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    Why are Africans so optimistic?
    Güven Sak, PhD 06 August 2013
    According to the results of a global poll on optimism, African countries dominate US-based research company Gallup recently released the results of a poll on optimism in countries around the world. According to this, African countries have a high share among the most optimistic 10 countries. This was the most shocking result of the survey to me. I will not talk about Turkey’s ranking in the league of optimism. Rather I will address why Greece and France are extremely pessimistic while Turkmenistan, let’s say, is quite optimistic. While I was checking the poll results I recalled my conversation on a plane from Afghanistan’s capital Kabul with a gentlemen sitting next to me. I will get to that in a minute. But for starters, I believe that the people who intend to govern Turkey must acknowled [More]
    Turkey’s acute shortage of skills
    Güven Sak, PhD 03 August 2013
    It’s the creative class that makes a country tick. I see two trends regarding the one in Turkey. Firstly, in the wake of the Gezi Park incident in Istanbul, Turkey is still pursuing a vendetta against its creative class. Why? It was the creative class that took to the streets in late May and early June. Quarrelling with your best thinkers is a bad idea if you are going for an innovative jump in the economy. That brings me to the second trend: Turkey is suffering from an acute shortage of skills. That is common knowledge, but it appears now that this is getting worse. That is what makes the first trend more dangerous in the short to medium term. I am using the term creative class a la Richard Florida. These are the young urban professionals of Turkey: scientists, engineers, compu [More]
    Neither you, nor the politicians are aware
    Güven Sak, PhD 02 August 2013
    It is expected that by 2018 fifty billion machines will be communicating with each other. The amount of data is astonishing. The world’s population is around seven billion. Out of this, 1.2 billion have Facebook accounts. One billion use Youtube and Google. There are 500 million Twitter accounts, with 200 million actively tweeting. Three hundred million people save and share their documents in the Cloud. We know what others like, wonder, and follow. POS devices connect companies. They can learn instantly what store is on which street, what products are sold faster or what the best location for setting up your supply chain is. That’s not all. The electricity and water meters in your home are now able to communicate with each other. Your mobile phone constantly gives signals about where you [More]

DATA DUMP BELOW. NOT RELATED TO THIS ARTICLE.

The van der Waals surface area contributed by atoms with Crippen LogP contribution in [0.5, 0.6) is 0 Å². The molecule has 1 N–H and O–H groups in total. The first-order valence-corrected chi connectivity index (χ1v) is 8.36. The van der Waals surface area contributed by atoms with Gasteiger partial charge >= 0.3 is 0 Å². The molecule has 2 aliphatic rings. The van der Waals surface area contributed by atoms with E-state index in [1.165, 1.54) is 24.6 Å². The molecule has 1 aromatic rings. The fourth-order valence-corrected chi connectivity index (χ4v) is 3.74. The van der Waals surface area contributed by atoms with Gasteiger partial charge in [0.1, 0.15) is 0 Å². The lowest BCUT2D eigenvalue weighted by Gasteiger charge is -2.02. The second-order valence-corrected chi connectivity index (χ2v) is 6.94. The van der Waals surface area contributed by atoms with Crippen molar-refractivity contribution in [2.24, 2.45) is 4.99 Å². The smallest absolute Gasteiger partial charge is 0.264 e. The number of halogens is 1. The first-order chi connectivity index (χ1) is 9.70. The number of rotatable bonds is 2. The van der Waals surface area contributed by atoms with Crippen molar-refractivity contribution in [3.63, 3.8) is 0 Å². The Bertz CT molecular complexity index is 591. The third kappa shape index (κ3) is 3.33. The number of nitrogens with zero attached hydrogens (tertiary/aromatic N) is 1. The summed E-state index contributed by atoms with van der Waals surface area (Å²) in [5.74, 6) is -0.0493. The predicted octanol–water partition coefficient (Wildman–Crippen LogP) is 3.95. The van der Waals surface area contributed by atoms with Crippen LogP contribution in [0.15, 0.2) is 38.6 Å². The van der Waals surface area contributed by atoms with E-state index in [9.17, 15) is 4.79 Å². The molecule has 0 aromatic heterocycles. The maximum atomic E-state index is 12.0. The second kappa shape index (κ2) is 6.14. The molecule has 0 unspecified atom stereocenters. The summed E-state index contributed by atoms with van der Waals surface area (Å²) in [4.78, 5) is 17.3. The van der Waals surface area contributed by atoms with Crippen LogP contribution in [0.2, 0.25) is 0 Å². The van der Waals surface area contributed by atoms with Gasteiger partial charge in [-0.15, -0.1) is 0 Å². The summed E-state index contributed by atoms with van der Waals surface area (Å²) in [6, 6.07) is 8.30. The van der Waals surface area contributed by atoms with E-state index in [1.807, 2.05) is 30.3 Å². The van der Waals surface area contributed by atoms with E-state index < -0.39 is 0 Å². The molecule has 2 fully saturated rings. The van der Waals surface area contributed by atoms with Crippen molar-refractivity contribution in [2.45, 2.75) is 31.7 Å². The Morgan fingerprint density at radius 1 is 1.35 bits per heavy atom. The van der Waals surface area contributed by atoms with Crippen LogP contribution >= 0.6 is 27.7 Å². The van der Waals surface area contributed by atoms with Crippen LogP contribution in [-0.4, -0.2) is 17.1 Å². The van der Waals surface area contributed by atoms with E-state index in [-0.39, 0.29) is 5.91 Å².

Credit cards increase women’s employment
    Güven Sak, PhD 30 July 2013
    Credit card usage increases registered employment, both overall and among women. Banks modernize Turkey’s economy. Turkey is at the bottom among European countries in terms of female labor force participation, but it is at the top in terms of POS device usage. It ranks third in Europe in terms of the number of credit card and bank cards in use with two credit cards per person on average. The prevalence of POS devices is promising for women’s employment. Studies reveal that registered employment, overall and among women, increases in Turkey as credit card usage increases. I want to note this down to validate once again that without banks, modernization would be a daydream for Turkey. So, here is the deal: [More]
    What’s wrong with doing business in Turkey?
    Güven Sak, PhD 27 July 2013
    Turkey is the 17th largest economy in the world. Yet, on the Forbes' list of dollar billionaires, the country hit number six recently. In other words, Turkey is not yet the 10th largest economy of the world as envisaged in the 2023 objectives of the government, but it is already easily in top 10 in terms of the number of Turks in the global billionaires list. The country now has 43 billionaires on the 2013 list. The figure was 34 in 2011 and 35 in 2012. 2013 saw a leap forward. Why? The global crisis certainly does not seem to have affected Turkey’s performance in creating new dollar billionaires. What is more interesting to me is a comparison to the number of Turkish companies in the Fortune Global 500 list. It is 1. Let me write it also. Just one. Historically there was only on [More]